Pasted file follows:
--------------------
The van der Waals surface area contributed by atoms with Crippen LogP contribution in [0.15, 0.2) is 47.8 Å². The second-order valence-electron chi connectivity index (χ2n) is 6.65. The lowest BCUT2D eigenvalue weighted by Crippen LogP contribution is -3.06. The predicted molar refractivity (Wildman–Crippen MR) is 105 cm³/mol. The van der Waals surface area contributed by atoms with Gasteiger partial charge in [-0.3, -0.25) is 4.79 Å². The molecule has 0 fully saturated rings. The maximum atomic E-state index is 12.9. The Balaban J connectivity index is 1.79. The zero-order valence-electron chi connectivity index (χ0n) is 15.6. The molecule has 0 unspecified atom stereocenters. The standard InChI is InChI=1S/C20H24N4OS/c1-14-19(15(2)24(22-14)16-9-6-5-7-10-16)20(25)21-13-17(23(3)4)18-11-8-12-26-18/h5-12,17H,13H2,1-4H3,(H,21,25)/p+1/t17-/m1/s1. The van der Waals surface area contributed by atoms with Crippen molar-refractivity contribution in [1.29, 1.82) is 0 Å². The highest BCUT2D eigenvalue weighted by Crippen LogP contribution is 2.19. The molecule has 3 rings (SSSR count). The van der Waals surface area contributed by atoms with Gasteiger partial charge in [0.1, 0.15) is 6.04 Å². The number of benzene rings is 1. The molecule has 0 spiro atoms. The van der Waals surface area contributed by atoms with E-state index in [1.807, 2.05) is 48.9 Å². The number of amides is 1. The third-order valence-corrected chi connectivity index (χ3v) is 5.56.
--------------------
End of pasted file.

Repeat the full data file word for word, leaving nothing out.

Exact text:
The van der Waals surface area contributed by atoms with Crippen LogP contribution in [0.15, 0.2) is 47.8 Å². The second-order valence-electron chi connectivity index (χ2n) is 6.65. The lowest BCUT2D eigenvalue weighted by Crippen LogP contribution is -3.06. The predicted molar refractivity (Wildman–Crippen MR) is 105 cm³/mol. The van der Waals surface area contributed by atoms with Gasteiger partial charge in [-0.3, -0.25) is 4.79 Å². The molecule has 0 fully saturated rings. The maximum atomic E-state index is 12.9. The Balaban J connectivity index is 1.79. The zero-order valence-electron chi connectivity index (χ0n) is 15.6. The molecule has 0 unspecified atom stereocenters. The standard InChI is InChI=1S/C20H24N4OS/c1-14-19(15(2)24(22-14)16-9-6-5-7-10-16)20(25)21-13-17(23(3)4)18-11-8-12-26-18/h5-12,17H,13H2,1-4H3,(H,21,25)/p+1/t17-/m1/s1. The van der Waals surface area contributed by atoms with Crippen molar-refractivity contribution in [1.29, 1.82) is 0 Å². The highest BCUT2D eigenvalue weighted by Crippen LogP contribution is 2.19. The molecule has 3 rings (SSSR count). The van der Waals surface area contributed by atoms with Gasteiger partial charge in [0.1, 0.15) is 6.04 Å². The number of benzene rings is 1. The molecule has 0 spiro atoms. The van der Waals surface area contributed by atoms with E-state index in [1.807, 2.05) is 48.9 Å². The number of amides is 1. The third-order valence-corrected chi connectivity index (χ3v) is 5.56.